- The effect of phosphorous bioavailability on the recovery of plant communities in post-agricultural forests
The large-scale conversions of forest to agricultural land and subsequent afforestation represent a major disturbance across western European and eastern North-American landscapes during the past centuries. In certain landscapes up to 80% of the present forest area is recovering from former agricultural land use. Following the afforestion of agricultural land herb species need to establish again through recolonisation. However, it is thoroughly documented that forest herbs have low abilities to recolonise post-agricultural forest (20-100m per century). Forest herb diversity and the value for nature conservation of these recent forests is therefore much lower compared to ancient forest, i.e. forest that has never been cleared for agriculture at least since the oldest land use maps. There is an overwhelming amount of evidence that the low dispersal capacity of many forest herbs in space and time (seedbanks) partly accounts for this slow recovery. In addition, it is more than likely that persistently altered habitat conditions including higher nutrient availability further hampers forest herb layer recovery. The general aim of this project is to evaluate which forest herb communities are able to develop in recent forests established on phosphorous enriched soils (former agricultural land). Specific aims of this project are: (1) To determine if phosphorus and light availability actually have an effect on the production of biomass and the composition of a forest plant community. (2) To compare plasticity in allocation and performance between contrasting forest herbs with respect to phosporus availability and light. The relation with colonisation capacity is also checked. (3) To evaluate whether allocation and performance of forest herbs changes during forest development on former agricultural land as bioavailability of phosphorus changes.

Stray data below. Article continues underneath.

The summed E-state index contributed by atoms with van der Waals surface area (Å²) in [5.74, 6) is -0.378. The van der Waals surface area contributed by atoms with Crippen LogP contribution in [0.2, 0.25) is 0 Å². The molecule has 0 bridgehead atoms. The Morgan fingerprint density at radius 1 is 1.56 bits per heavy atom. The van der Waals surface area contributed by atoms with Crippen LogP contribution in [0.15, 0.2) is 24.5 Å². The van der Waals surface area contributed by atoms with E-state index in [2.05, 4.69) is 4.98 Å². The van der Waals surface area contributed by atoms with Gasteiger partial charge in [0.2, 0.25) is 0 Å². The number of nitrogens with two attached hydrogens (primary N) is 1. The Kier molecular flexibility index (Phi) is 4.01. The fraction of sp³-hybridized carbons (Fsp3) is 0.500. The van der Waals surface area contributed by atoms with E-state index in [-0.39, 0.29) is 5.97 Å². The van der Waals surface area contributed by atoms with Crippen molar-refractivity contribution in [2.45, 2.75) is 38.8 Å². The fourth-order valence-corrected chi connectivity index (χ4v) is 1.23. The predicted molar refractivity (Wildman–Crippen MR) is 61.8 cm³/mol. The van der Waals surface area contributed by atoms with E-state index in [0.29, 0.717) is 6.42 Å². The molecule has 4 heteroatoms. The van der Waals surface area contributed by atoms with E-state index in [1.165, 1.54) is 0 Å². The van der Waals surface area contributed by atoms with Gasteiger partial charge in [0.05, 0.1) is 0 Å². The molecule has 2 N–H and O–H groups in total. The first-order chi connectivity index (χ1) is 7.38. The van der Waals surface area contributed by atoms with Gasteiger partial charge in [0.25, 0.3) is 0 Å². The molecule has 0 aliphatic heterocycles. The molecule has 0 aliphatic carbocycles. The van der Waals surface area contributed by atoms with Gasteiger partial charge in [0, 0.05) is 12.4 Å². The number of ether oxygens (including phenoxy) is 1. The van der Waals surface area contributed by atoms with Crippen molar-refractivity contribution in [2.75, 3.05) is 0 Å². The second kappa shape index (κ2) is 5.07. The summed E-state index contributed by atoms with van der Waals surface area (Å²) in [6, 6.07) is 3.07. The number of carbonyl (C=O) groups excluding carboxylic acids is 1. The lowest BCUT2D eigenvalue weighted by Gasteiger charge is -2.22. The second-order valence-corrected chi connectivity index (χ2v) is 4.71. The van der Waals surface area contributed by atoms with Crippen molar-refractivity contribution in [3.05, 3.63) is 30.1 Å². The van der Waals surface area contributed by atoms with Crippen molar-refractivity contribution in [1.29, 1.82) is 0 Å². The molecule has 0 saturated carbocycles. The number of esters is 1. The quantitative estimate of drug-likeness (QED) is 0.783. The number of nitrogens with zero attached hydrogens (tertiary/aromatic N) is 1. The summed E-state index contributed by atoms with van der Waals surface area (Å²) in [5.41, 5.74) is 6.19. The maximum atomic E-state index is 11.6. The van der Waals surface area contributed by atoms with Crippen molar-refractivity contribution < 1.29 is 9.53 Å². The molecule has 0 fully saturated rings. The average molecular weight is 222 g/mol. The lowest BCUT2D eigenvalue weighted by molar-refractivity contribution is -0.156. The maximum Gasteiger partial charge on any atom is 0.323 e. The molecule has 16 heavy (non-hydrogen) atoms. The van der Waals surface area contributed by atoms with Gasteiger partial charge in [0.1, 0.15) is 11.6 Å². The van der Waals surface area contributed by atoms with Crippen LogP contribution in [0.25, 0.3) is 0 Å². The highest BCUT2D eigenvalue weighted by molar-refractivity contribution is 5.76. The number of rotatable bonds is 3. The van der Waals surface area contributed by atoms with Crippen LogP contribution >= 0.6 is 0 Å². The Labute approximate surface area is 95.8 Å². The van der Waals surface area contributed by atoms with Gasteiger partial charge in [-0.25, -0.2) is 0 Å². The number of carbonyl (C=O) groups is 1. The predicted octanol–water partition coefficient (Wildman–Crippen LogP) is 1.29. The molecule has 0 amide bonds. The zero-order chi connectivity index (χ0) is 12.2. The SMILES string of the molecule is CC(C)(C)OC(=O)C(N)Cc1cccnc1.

created:2011-12-14 14:18:59 UTC, source:web
© 2012 by the Belgian Biodiversity Platform